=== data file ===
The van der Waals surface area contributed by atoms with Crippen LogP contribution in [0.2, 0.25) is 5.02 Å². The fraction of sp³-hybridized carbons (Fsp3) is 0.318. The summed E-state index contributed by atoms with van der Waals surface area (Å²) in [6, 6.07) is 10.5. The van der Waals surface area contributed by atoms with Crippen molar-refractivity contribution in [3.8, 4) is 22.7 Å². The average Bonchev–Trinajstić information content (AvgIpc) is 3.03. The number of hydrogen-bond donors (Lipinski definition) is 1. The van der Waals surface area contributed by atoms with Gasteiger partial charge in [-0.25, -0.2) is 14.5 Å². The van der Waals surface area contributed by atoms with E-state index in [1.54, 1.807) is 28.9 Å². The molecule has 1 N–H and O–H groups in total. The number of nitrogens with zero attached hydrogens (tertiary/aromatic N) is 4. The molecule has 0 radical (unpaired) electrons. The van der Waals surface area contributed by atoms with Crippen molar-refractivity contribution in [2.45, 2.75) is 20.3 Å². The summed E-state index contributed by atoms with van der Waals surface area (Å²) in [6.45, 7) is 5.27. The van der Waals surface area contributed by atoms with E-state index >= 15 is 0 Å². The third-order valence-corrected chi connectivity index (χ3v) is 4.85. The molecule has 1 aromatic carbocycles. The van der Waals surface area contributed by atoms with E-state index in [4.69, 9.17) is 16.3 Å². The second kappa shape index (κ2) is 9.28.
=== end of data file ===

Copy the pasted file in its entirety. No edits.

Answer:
The van der Waals surface area contributed by atoms with Crippen LogP contribution in [0.2, 0.25) is 5.02 Å². The fraction of sp³-hybridized carbons (Fsp3) is 0.318. The summed E-state index contributed by atoms with van der Waals surface area (Å²) in [6, 6.07) is 10.5. The van der Waals surface area contributed by atoms with Crippen molar-refractivity contribution in [3.8, 4) is 22.7 Å². The average Bonchev–Trinajstić information content (AvgIpc) is 3.03. The number of hydrogen-bond donors (Lipinski definition) is 1. The van der Waals surface area contributed by atoms with Gasteiger partial charge in [-0.25, -0.2) is 14.5 Å². The van der Waals surface area contributed by atoms with E-state index in [1.54, 1.807) is 28.9 Å². The molecule has 1 N–H and O–H groups in total. The number of nitrogens with zero attached hydrogens (tertiary/aromatic N) is 4. The molecule has 0 radical (unpaired) electrons. The van der Waals surface area contributed by atoms with Crippen molar-refractivity contribution in [2.45, 2.75) is 20.3 Å². The summed E-state index contributed by atoms with van der Waals surface area (Å²) in [6.45, 7) is 5.27. The van der Waals surface area contributed by atoms with E-state index >= 15 is 0 Å². The third-order valence-corrected chi connectivity index (χ3v) is 4.85. The molecule has 1 aromatic carbocycles. The van der Waals surface area contributed by atoms with E-state index in [4.69, 9.17) is 16.3 Å². The second kappa shape index (κ2) is 9.28.